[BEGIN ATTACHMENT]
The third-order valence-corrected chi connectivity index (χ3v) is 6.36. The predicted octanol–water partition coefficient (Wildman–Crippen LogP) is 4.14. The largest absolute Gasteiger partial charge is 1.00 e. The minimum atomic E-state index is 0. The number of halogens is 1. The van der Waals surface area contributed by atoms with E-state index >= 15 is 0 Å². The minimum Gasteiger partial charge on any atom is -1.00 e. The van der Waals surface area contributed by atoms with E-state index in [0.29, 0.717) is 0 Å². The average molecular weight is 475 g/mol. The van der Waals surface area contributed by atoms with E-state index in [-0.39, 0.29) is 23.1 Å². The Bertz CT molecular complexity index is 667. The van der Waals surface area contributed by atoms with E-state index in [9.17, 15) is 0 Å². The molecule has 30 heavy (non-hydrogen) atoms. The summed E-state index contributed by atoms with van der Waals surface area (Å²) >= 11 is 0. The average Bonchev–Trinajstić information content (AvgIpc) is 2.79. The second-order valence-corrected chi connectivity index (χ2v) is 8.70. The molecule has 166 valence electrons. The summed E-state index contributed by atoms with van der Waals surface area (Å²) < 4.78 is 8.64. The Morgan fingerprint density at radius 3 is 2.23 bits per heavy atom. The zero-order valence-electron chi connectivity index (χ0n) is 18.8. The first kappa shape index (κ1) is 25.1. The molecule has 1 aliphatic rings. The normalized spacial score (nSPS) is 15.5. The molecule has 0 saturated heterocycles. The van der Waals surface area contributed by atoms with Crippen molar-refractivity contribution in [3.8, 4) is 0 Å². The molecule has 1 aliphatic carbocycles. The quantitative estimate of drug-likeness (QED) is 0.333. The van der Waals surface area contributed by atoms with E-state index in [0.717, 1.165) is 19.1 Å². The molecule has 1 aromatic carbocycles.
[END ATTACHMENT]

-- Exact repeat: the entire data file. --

The third-order valence-corrected chi connectivity index (χ3v) is 6.36. The predicted octanol–water partition coefficient (Wildman–Crippen LogP) is 4.14. The largest absolute Gasteiger partial charge is 1.00 e. The minimum atomic E-state index is 0. The number of halogens is 1. The van der Waals surface area contributed by atoms with E-state index >= 15 is 0 Å². The minimum Gasteiger partial charge on any atom is -1.00 e. The van der Waals surface area contributed by atoms with E-state index in [0.29, 0.717) is 0 Å². The average molecular weight is 475 g/mol. The van der Waals surface area contributed by atoms with E-state index in [-0.39, 0.29) is 23.1 Å². The Bertz CT molecular complexity index is 667. The van der Waals surface area contributed by atoms with E-state index in [9.17, 15) is 0 Å². The molecule has 30 heavy (non-hydrogen) atoms. The summed E-state index contributed by atoms with van der Waals surface area (Å²) >= 11 is 0. The average Bonchev–Trinajstić information content (AvgIpc) is 2.79. The second-order valence-corrected chi connectivity index (χ2v) is 8.70. The molecule has 166 valence electrons. The summed E-state index contributed by atoms with van der Waals surface area (Å²) < 4.78 is 8.64. The Morgan fingerprint density at radius 3 is 2.23 bits per heavy atom. The zero-order valence-electron chi connectivity index (χ0n) is 18.8. The first kappa shape index (κ1) is 25.1. The molecule has 1 aliphatic rings. The normalized spacial score (nSPS) is 15.5. The molecule has 0 saturated heterocycles. The van der Waals surface area contributed by atoms with Crippen molar-refractivity contribution in [3.8, 4) is 0 Å². The molecule has 1 aliphatic carbocycles. The quantitative estimate of drug-likeness (QED) is 0.333. The van der Waals surface area contributed by atoms with E-state index in [0.717, 1.165) is 19.1 Å². The molecule has 1 aromatic carbocycles.